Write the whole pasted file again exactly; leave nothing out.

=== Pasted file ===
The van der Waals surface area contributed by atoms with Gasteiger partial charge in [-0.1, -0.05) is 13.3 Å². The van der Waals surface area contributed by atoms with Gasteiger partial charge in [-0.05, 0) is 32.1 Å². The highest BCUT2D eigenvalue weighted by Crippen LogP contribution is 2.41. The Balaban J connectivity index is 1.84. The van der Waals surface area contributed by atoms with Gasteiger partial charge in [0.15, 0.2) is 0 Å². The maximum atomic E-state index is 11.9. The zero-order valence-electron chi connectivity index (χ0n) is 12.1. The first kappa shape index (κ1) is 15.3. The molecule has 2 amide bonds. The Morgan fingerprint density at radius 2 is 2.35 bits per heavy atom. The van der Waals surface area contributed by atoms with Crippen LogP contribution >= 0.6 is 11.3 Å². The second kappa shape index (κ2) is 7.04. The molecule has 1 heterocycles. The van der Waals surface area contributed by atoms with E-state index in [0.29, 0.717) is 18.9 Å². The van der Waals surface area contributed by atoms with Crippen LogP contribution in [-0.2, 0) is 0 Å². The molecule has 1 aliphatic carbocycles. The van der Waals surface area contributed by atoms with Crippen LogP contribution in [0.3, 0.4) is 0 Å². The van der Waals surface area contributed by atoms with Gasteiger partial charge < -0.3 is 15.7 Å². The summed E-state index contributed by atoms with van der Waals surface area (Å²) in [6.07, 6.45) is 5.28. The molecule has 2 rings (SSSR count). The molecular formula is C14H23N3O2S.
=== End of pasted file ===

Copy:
The van der Waals surface area contributed by atoms with Gasteiger partial charge in [-0.1, -0.05) is 13.3 Å². The van der Waals surface area contributed by atoms with Gasteiger partial charge in [-0.05, 0) is 32.1 Å². The highest BCUT2D eigenvalue weighted by Crippen LogP contribution is 2.41. The Balaban J connectivity index is 1.84. The van der Waals surface area contributed by atoms with Gasteiger partial charge in [0.15, 0.2) is 0 Å². The maximum atomic E-state index is 11.9. The zero-order valence-electron chi connectivity index (χ0n) is 12.1. The first kappa shape index (κ1) is 15.3. The molecule has 2 amide bonds. The Morgan fingerprint density at radius 2 is 2.35 bits per heavy atom. The van der Waals surface area contributed by atoms with Crippen LogP contribution >= 0.6 is 11.3 Å². The second kappa shape index (κ2) is 7.04. The molecule has 1 heterocycles. The van der Waals surface area contributed by atoms with E-state index in [0.29, 0.717) is 18.9 Å². The van der Waals surface area contributed by atoms with Crippen LogP contribution in [-0.2, 0) is 0 Å². The molecule has 1 aliphatic carbocycles. The van der Waals surface area contributed by atoms with Crippen LogP contribution in [0.3, 0.4) is 0 Å². The van der Waals surface area contributed by atoms with Gasteiger partial charge < -0.3 is 15.7 Å². The summed E-state index contributed by atoms with van der Waals surface area (Å²) in [6.07, 6.45) is 5.28. The molecule has 2 rings (SSSR count). The molecular formula is C14H23N3O2S.